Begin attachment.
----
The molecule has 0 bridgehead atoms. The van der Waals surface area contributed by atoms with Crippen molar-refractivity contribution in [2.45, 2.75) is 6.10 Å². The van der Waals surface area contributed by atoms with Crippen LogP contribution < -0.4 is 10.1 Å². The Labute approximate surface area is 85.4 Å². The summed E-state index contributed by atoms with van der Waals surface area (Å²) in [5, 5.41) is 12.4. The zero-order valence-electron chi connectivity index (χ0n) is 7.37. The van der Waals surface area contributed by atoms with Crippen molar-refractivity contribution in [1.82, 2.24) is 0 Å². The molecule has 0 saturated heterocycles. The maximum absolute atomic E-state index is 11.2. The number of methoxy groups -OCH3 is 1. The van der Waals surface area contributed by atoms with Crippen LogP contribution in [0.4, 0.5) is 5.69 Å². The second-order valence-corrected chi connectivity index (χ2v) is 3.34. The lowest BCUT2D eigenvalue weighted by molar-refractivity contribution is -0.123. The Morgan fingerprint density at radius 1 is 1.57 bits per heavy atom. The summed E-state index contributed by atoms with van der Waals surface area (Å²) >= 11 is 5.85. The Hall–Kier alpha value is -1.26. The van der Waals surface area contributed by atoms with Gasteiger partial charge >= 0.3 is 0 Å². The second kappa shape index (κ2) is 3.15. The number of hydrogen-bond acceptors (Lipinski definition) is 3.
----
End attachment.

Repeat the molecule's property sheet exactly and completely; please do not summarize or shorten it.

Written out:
The molecule has 0 bridgehead atoms. The van der Waals surface area contributed by atoms with Crippen molar-refractivity contribution in [2.45, 2.75) is 6.10 Å². The van der Waals surface area contributed by atoms with Crippen LogP contribution < -0.4 is 10.1 Å². The Labute approximate surface area is 85.4 Å². The summed E-state index contributed by atoms with van der Waals surface area (Å²) in [5, 5.41) is 12.4. The zero-order valence-electron chi connectivity index (χ0n) is 7.37. The van der Waals surface area contributed by atoms with Crippen molar-refractivity contribution in [1.82, 2.24) is 0 Å². The molecule has 0 saturated heterocycles. The maximum absolute atomic E-state index is 11.2. The number of methoxy groups -OCH3 is 1. The van der Waals surface area contributed by atoms with Crippen LogP contribution in [0.4, 0.5) is 5.69 Å². The second-order valence-corrected chi connectivity index (χ2v) is 3.34. The lowest BCUT2D eigenvalue weighted by molar-refractivity contribution is -0.123. The Morgan fingerprint density at radius 1 is 1.57 bits per heavy atom. The summed E-state index contributed by atoms with van der Waals surface area (Å²) >= 11 is 5.85. The Hall–Kier alpha value is -1.26. The van der Waals surface area contributed by atoms with Gasteiger partial charge >= 0.3 is 0 Å². The second kappa shape index (κ2) is 3.15. The number of hydrogen-bond acceptors (Lipinski definition) is 3.